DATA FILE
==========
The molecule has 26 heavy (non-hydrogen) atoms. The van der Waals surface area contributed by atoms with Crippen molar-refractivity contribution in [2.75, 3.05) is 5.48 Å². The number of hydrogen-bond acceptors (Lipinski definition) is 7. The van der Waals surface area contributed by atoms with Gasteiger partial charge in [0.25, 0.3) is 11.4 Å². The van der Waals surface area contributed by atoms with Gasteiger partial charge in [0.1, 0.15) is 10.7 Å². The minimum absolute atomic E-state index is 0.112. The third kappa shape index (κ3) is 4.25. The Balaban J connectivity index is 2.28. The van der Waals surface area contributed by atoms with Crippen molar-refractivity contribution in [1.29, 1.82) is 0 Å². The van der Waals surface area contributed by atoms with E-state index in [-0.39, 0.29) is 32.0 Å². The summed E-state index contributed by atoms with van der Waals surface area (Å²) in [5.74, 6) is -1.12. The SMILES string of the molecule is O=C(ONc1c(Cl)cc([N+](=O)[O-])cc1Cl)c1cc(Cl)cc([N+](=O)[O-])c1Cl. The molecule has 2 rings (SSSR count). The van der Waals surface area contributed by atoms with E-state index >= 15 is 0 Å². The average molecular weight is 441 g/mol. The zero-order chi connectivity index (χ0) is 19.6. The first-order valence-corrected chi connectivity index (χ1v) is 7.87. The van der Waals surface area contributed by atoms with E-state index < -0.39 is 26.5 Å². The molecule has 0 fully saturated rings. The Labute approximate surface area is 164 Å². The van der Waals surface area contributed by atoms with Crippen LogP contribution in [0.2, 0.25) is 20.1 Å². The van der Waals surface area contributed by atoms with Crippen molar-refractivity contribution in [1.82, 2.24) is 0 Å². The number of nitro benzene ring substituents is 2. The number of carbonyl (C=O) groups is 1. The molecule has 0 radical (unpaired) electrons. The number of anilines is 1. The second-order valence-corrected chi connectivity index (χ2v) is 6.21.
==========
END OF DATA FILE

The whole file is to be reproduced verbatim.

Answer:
The molecule has 26 heavy (non-hydrogen) atoms. The van der Waals surface area contributed by atoms with Crippen molar-refractivity contribution in [2.75, 3.05) is 5.48 Å². The number of hydrogen-bond acceptors (Lipinski definition) is 7. The van der Waals surface area contributed by atoms with Gasteiger partial charge in [0.25, 0.3) is 11.4 Å². The van der Waals surface area contributed by atoms with Gasteiger partial charge in [0.1, 0.15) is 10.7 Å². The minimum absolute atomic E-state index is 0.112. The third kappa shape index (κ3) is 4.25. The Balaban J connectivity index is 2.28. The van der Waals surface area contributed by atoms with Crippen molar-refractivity contribution in [1.29, 1.82) is 0 Å². The van der Waals surface area contributed by atoms with E-state index in [-0.39, 0.29) is 32.0 Å². The summed E-state index contributed by atoms with van der Waals surface area (Å²) in [5.74, 6) is -1.12. The SMILES string of the molecule is O=C(ONc1c(Cl)cc([N+](=O)[O-])cc1Cl)c1cc(Cl)cc([N+](=O)[O-])c1Cl. The molecule has 2 rings (SSSR count). The van der Waals surface area contributed by atoms with E-state index >= 15 is 0 Å². The average molecular weight is 441 g/mol. The zero-order chi connectivity index (χ0) is 19.6. The first-order valence-corrected chi connectivity index (χ1v) is 7.87. The van der Waals surface area contributed by atoms with E-state index < -0.39 is 26.5 Å². The molecule has 0 fully saturated rings. The Labute approximate surface area is 164 Å². The van der Waals surface area contributed by atoms with Crippen LogP contribution in [0.2, 0.25) is 20.1 Å². The van der Waals surface area contributed by atoms with Crippen molar-refractivity contribution in [1.82, 2.24) is 0 Å². The number of nitro benzene ring substituents is 2. The number of carbonyl (C=O) groups is 1. The molecule has 0 radical (unpaired) electrons. The number of anilines is 1. The second-order valence-corrected chi connectivity index (χ2v) is 6.21.